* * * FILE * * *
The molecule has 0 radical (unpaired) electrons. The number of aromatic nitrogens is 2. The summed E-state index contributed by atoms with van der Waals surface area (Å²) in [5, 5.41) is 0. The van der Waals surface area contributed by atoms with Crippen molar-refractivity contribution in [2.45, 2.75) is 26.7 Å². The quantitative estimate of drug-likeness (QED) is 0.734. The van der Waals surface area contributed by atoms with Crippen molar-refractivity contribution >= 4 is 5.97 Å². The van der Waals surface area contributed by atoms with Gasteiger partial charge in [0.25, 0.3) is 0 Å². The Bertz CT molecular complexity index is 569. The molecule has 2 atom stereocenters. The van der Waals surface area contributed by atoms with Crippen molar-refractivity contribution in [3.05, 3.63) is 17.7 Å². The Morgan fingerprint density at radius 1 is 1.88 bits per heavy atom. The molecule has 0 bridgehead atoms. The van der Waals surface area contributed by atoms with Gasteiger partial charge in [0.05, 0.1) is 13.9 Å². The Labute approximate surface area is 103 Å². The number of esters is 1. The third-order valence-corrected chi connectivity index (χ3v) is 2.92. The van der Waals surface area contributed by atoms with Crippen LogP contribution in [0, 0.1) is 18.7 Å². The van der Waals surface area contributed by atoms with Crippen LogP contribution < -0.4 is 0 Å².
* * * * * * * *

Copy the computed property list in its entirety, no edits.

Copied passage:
The molecule has 0 radical (unpaired) electrons. The number of aromatic nitrogens is 2. The summed E-state index contributed by atoms with van der Waals surface area (Å²) in [5, 5.41) is 0. The van der Waals surface area contributed by atoms with Crippen molar-refractivity contribution in [2.45, 2.75) is 26.7 Å². The quantitative estimate of drug-likeness (QED) is 0.734. The van der Waals surface area contributed by atoms with Crippen molar-refractivity contribution >= 4 is 5.97 Å². The van der Waals surface area contributed by atoms with Gasteiger partial charge in [0.25, 0.3) is 0 Å². The Bertz CT molecular complexity index is 569. The molecule has 2 atom stereocenters. The van der Waals surface area contributed by atoms with Crippen molar-refractivity contribution in [3.05, 3.63) is 17.7 Å². The Morgan fingerprint density at radius 1 is 1.88 bits per heavy atom. The molecule has 0 bridgehead atoms. The van der Waals surface area contributed by atoms with Gasteiger partial charge in [0.05, 0.1) is 13.9 Å². The Labute approximate surface area is 103 Å². The number of esters is 1. The third-order valence-corrected chi connectivity index (χ3v) is 2.92. The van der Waals surface area contributed by atoms with Crippen LogP contribution in [0, 0.1) is 18.7 Å². The van der Waals surface area contributed by atoms with Crippen LogP contribution < -0.4 is 0 Å².